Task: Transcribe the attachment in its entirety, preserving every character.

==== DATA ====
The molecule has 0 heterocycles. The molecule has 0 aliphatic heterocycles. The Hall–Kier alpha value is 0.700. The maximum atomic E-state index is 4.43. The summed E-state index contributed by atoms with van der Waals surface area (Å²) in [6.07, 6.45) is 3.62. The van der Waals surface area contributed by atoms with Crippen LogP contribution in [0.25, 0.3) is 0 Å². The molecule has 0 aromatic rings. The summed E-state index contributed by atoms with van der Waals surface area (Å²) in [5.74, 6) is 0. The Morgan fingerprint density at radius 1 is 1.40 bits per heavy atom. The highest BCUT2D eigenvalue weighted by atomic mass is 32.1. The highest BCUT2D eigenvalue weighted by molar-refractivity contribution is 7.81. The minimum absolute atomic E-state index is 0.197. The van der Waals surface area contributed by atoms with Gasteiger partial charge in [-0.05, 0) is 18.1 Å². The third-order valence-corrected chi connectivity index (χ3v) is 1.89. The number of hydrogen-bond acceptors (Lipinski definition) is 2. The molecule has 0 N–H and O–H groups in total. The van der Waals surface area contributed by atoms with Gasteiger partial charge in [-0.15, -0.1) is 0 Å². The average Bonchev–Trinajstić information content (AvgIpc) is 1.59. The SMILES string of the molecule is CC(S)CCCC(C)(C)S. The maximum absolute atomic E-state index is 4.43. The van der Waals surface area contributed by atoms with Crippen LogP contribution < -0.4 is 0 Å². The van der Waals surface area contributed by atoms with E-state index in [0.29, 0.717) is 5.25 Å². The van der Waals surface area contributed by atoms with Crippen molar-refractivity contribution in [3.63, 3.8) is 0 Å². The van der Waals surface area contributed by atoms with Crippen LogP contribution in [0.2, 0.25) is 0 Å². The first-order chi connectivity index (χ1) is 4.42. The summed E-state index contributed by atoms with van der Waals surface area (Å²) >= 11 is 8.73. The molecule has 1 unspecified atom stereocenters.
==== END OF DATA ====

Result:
The molecule has 0 heterocycles. The molecule has 0 aliphatic heterocycles. The Hall–Kier alpha value is 0.700. The maximum atomic E-state index is 4.43. The summed E-state index contributed by atoms with van der Waals surface area (Å²) in [6.07, 6.45) is 3.62. The van der Waals surface area contributed by atoms with Crippen LogP contribution in [0.25, 0.3) is 0 Å². The molecule has 0 aromatic rings. The summed E-state index contributed by atoms with van der Waals surface area (Å²) in [5.74, 6) is 0. The Morgan fingerprint density at radius 1 is 1.40 bits per heavy atom. The highest BCUT2D eigenvalue weighted by atomic mass is 32.1. The highest BCUT2D eigenvalue weighted by molar-refractivity contribution is 7.81. The minimum absolute atomic E-state index is 0.197. The van der Waals surface area contributed by atoms with Gasteiger partial charge in [-0.05, 0) is 18.1 Å². The third-order valence-corrected chi connectivity index (χ3v) is 1.89. The number of hydrogen-bond acceptors (Lipinski definition) is 2. The molecule has 0 N–H and O–H groups in total. The van der Waals surface area contributed by atoms with Gasteiger partial charge in [-0.15, -0.1) is 0 Å². The average Bonchev–Trinajstić information content (AvgIpc) is 1.59. The SMILES string of the molecule is CC(S)CCCC(C)(C)S. The maximum absolute atomic E-state index is 4.43. The van der Waals surface area contributed by atoms with Crippen LogP contribution < -0.4 is 0 Å². The van der Waals surface area contributed by atoms with E-state index in [0.29, 0.717) is 5.25 Å². The van der Waals surface area contributed by atoms with Crippen molar-refractivity contribution in [3.63, 3.8) is 0 Å². The van der Waals surface area contributed by atoms with Crippen LogP contribution in [0.2, 0.25) is 0 Å². The first-order chi connectivity index (χ1) is 4.42. The summed E-state index contributed by atoms with van der Waals surface area (Å²) >= 11 is 8.73. The molecule has 1 unspecified atom stereocenters.